2.5 stars, rounded up.
This is a werewolf novel, with many types of werewolves. There are Hexenwulfs, lycanthropes, loup-garous, and others that I don't remember. Personally, I wish that Butcher had just stuck with the loup-garou. That thing was fantastic. It was a muscly, wolf-like thing that, unless trapped within a protective spell, could tear through towns like the plague. As Bob, Harry's potion-instructing-soul-guide-thing says:"Usually, the poor cursed bastard knows enough to shut himself away somewhere, or to head out into the wilderness. The last major loup-garou rampage happened around Gevaudan, France, back in the sixteenth century. More than two hundred people were killed in a little more than a year."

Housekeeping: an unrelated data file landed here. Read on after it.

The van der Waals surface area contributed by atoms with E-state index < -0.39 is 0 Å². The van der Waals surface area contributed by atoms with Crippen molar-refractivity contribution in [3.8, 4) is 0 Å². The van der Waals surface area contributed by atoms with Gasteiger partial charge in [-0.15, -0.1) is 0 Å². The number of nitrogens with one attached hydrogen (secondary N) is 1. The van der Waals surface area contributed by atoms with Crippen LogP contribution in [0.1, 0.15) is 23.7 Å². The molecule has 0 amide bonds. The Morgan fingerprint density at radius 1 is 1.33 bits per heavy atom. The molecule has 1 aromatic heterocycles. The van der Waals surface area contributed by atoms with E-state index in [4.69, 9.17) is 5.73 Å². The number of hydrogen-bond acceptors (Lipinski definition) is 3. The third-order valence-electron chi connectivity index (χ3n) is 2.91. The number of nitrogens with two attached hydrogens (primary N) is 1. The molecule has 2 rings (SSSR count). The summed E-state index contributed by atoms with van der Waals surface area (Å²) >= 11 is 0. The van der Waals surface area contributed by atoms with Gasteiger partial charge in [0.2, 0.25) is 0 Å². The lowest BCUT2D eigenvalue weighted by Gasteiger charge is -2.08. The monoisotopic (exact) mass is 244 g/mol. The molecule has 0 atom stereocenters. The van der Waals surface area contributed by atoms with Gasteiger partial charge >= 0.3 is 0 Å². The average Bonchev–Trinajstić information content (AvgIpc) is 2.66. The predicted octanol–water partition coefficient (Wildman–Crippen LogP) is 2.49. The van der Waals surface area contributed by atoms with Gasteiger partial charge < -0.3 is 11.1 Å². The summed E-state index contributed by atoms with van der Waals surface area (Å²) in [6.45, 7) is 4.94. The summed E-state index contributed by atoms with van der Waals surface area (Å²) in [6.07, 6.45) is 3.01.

I loved it. Pure, unadulterated, terrifying monster fun. With fur and claws.
Unfortunately, the loup-garou was the only thing that I really
enjoyed about the plot.
Harry Dresden is beginning to grate on my nerves. He calls himself old-fashioned and chivalrous, but he is not. There is something that needs to be clarified here: chivalry is not chauvinism. They are not the same thing. It is not courteous to refuse women the right to protect themselves. Dresden believes that he has to save every one of them. That, and many of them are hyper-sexualized to the point where they have no personalities. This is especially true for Agent Deborah Benn, of the FBI. She's always ripping clothes off or gyrating against someone. Then she's called a bitch afterwards. Many, many times, in fact.
Tera has a similar fate, unfortunately. In a scene so absurd I actually laughed out loud, Tera takes off all her clothes and dances in the rain as a distraction from the police while Dresden goes into his apartment for some supplies. I kind of noticed this pattern in Storm Front, but it was small enough that I just ignored it. In Fool Moon, however, the pattern was impossible to ignore. Gyrating women dancing naked in the streets? Really?
Three stars for loup-garou only.